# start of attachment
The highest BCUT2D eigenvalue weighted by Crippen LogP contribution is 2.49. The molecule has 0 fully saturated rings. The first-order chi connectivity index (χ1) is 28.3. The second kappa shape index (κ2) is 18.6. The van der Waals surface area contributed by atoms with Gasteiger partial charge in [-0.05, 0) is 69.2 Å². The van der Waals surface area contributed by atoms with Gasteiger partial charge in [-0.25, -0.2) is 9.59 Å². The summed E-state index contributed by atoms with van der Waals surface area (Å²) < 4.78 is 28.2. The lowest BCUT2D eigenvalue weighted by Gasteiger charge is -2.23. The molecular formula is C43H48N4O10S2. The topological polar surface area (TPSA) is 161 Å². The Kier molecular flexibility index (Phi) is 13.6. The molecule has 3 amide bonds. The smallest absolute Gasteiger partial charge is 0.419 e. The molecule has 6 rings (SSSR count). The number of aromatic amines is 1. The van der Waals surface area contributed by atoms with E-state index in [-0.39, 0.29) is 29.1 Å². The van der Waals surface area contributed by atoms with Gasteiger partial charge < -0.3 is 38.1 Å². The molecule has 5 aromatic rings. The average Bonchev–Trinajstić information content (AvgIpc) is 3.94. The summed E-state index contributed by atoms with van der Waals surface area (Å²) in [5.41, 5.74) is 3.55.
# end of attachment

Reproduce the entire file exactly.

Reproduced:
The highest BCUT2D eigenvalue weighted by Crippen LogP contribution is 2.49. The molecule has 0 fully saturated rings. The first-order chi connectivity index (χ1) is 28.3. The second kappa shape index (κ2) is 18.6. The van der Waals surface area contributed by atoms with Gasteiger partial charge in [-0.05, 0) is 69.2 Å². The van der Waals surface area contributed by atoms with Gasteiger partial charge in [-0.25, -0.2) is 9.59 Å². The summed E-state index contributed by atoms with van der Waals surface area (Å²) < 4.78 is 28.2. The lowest BCUT2D eigenvalue weighted by Gasteiger charge is -2.23. The molecular formula is C43H48N4O10S2. The topological polar surface area (TPSA) is 161 Å². The Kier molecular flexibility index (Phi) is 13.6. The molecule has 3 amide bonds. The smallest absolute Gasteiger partial charge is 0.419 e. The molecule has 6 rings (SSSR count). The number of aromatic amines is 1. The van der Waals surface area contributed by atoms with E-state index in [-0.39, 0.29) is 29.1 Å². The van der Waals surface area contributed by atoms with Gasteiger partial charge < -0.3 is 38.1 Å². The molecule has 5 aromatic rings. The average Bonchev–Trinajstić information content (AvgIpc) is 3.94. The summed E-state index contributed by atoms with van der Waals surface area (Å²) in [5.41, 5.74) is 3.55.